Zambian judge sentences men to 15 years for gay sex

A high court in Zambia has sentenced two men to 15 years in prison for gay sex.


From the African Human Rights Media Network


The 15-year sentence was Page 1 news in Zambia.
The 15-year sentence was Page 1 news in Zambia.

The men were convicted last year in a lower court. They appealed, but high court Judge Charles Zulu rejected their challenge and imposed the 15-year sentence.

Under Zambian law, the sentence for same-sex activity can range from 15 years to life.

The Star reported:

After their conviction in Zambia on Aug. 3 for gay sex, Japhet Chataba and Stephen Sambo are loaded into a pickup truck to be transported back to jail. (Photo courtesy of Lusaka Times)
After their conviction in Zambia in August 2018 for gay sex, Japhet Chataba and Stephen Sambo covered their faces as they were loaded into a pickup truck to be transported back to jail. (Photo courtesy of Lusaka Times)

The court heard that Japhet Chataba and Steven Samba [in 2017] booked themselves into a lodge in Kapiri Mposhi, in central Zambia, where they committed the act.

While they were in the room, one of the workers peeped through an open window and saw them having sex.

The female worker then alerted her colleagues whom she invited to the window to catch a glimpse of two men.

The two men were convicted last year by the Kapiri Mposhi Magistrates’ Court but they took the case to the high court.

But high court judge Charles Zulu refused to review the verdict of the lower court and handed down the 15-year sentence.

“The trial court cannot be faulted and there is no basis to review or substitute the conviction and I further find that there were no irregularities by the trial court,” Judge Zulu said, the state-owned Zambia Daily Mail newspaper quotes him as saying.

Judge Zulu said he was satisfied that the lower court had been within the confines of the law when it convicted the defendants for “having sex against the order of nature” – the legal phrase used to describe gay sex.

As this blog previously reported:

Before their trial, the defendants were forced to undergo an anal examination, which occurred 10 days after they alleged engaged in gay sex. Mandatory anal exams are notorious for being both abusive and worthless in determining a person’s sexual behavior. The UN Special Rapporteur on torture has said that forced anal examinations amount to torture or cruel, inhuman, and degrading treatment.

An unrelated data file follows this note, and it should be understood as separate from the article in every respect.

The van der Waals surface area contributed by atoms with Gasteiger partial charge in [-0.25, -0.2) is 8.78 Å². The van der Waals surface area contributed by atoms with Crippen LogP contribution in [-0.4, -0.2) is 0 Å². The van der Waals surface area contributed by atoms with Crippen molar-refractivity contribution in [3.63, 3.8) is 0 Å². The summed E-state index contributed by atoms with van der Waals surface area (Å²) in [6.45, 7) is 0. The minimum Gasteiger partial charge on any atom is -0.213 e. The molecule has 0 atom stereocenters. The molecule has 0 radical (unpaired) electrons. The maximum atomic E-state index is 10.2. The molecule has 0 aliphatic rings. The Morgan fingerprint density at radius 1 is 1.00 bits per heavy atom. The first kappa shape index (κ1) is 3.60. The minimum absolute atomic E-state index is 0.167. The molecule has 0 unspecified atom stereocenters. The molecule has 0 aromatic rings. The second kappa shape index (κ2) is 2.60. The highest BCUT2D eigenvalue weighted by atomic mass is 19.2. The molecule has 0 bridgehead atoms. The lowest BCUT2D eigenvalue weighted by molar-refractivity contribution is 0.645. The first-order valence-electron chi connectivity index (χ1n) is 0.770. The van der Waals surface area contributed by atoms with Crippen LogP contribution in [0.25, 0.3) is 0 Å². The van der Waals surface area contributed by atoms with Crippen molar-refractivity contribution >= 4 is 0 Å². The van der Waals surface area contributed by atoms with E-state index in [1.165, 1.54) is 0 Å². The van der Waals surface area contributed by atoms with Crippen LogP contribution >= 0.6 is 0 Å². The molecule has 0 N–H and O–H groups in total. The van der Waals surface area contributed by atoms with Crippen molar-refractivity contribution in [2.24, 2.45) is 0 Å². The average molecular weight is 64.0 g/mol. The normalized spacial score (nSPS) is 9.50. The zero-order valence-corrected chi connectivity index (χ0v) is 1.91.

According to the Lusaka Times, the doctor who conducted the results of the exam “were inconsistent with the allegations, [but the doctor added that the exam] does not exclude the possibility of sodomy.”

In a similar case in Kapiri Mphoshi in 2014, two defendants were acquitted of homosexual activity after being held in prison for 14 months awaiting trial. In that case, family members testified that the two men were living together as a gay couple, but had no eye-witness accounts of them engaging in gay sex.

 

 

Written by Colin Stewart

Colin Stewart is a 45-year journalism veteran living in Southern California. He is the president of the St. Paul’s Foundation for International Reconciliation, which supports LGBTQ+ rights advocacy journalism, and editor / publisher of Erasing 76 Crimes. Contact him at [email protected]

4 Comments

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  1. These two men have been subjected to torture (as defined by the UN Special Rapporteur on torture), and thus the verdict of the lower court is internationally insubmissable, i.e. illegal!
    The Judge of the High Court of Zambia has confirmed an illegal and unlawful ruling by the lower court, and thus is himself guilty of the practice of torture!
    The High Court judge should have been dismissing the verdcit of the lower court, due to the application of torture to the two men! By not doing so the High Court judge not only becomes conspiratory guilty to the torture to which the two men were subjected, but also breached international law, as well as confirmed the fact that Zambia is applying torture to human beings!
    This makes him a criminal, as does it the judge(s) of the lower court!
    One would have expected, and can expect from a High Court judge to be aware of the criminality of the appliance of torture to suspects of a crime, wereby also must be noted that simply being homosexual is not a crime, nationally it may be, but international law preceeds national law!
    I think that in order to force the Zambian government to alter the referred to law, by de-criminalising the law on homosexuality, the civilised world must undertake steps to f.i. end aid to Zambia, and that the Commonwealth assembly must come to an agreement wereby homosexuality in the member states will be decriminalised!
    It is unacceptable that in the 21st century homosexuality is illegal, unlawful and punishable, only unviclised and backward countries regard homosexuality as illegal and unlawfull!
    My opinion!

  2. Sadly it is true that self styled christians are responsible for the epidemic of homophobia affecting so many african countries, the civilised world should take much stronger measures such as sanctions and boycotts to try to bring it home to these misguided countries that their conduct is evil. The Anglican Church should sever all ties with their african “brothers”.

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